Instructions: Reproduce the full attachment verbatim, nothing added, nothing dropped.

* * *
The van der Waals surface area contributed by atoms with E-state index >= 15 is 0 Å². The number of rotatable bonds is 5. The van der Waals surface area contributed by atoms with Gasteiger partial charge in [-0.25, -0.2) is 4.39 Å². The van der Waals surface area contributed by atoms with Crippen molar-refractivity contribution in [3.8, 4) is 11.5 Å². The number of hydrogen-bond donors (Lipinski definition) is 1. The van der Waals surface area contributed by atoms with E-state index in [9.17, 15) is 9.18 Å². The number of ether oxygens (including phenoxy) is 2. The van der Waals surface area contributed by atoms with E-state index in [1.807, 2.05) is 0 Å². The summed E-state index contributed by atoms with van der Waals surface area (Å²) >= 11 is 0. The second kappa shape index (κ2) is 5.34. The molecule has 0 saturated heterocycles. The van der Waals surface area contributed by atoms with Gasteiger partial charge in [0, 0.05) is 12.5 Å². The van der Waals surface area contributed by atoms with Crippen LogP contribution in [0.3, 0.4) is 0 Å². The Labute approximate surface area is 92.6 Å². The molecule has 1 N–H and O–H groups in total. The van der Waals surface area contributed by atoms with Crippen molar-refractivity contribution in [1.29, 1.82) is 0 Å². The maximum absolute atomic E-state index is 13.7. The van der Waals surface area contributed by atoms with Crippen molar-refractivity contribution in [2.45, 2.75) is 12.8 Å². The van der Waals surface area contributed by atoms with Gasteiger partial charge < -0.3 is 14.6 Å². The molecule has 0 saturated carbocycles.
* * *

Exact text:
The van der Waals surface area contributed by atoms with E-state index >= 15 is 0 Å². The number of rotatable bonds is 5. The van der Waals surface area contributed by atoms with Gasteiger partial charge in [-0.25, -0.2) is 4.39 Å². The van der Waals surface area contributed by atoms with Crippen molar-refractivity contribution in [3.8, 4) is 11.5 Å². The number of hydrogen-bond donors (Lipinski definition) is 1. The van der Waals surface area contributed by atoms with E-state index in [9.17, 15) is 9.18 Å². The number of ether oxygens (including phenoxy) is 2. The van der Waals surface area contributed by atoms with E-state index in [1.807, 2.05) is 0 Å². The summed E-state index contributed by atoms with van der Waals surface area (Å²) >= 11 is 0. The second kappa shape index (κ2) is 5.34. The molecule has 0 saturated heterocycles. The van der Waals surface area contributed by atoms with Gasteiger partial charge in [0, 0.05) is 12.5 Å². The van der Waals surface area contributed by atoms with Crippen LogP contribution in [0.3, 0.4) is 0 Å². The Labute approximate surface area is 92.6 Å². The molecule has 1 N–H and O–H groups in total. The van der Waals surface area contributed by atoms with Crippen molar-refractivity contribution in [1.29, 1.82) is 0 Å². The maximum absolute atomic E-state index is 13.7. The van der Waals surface area contributed by atoms with Crippen molar-refractivity contribution in [2.45, 2.75) is 12.8 Å². The van der Waals surface area contributed by atoms with Gasteiger partial charge < -0.3 is 14.6 Å². The molecule has 0 saturated carbocycles.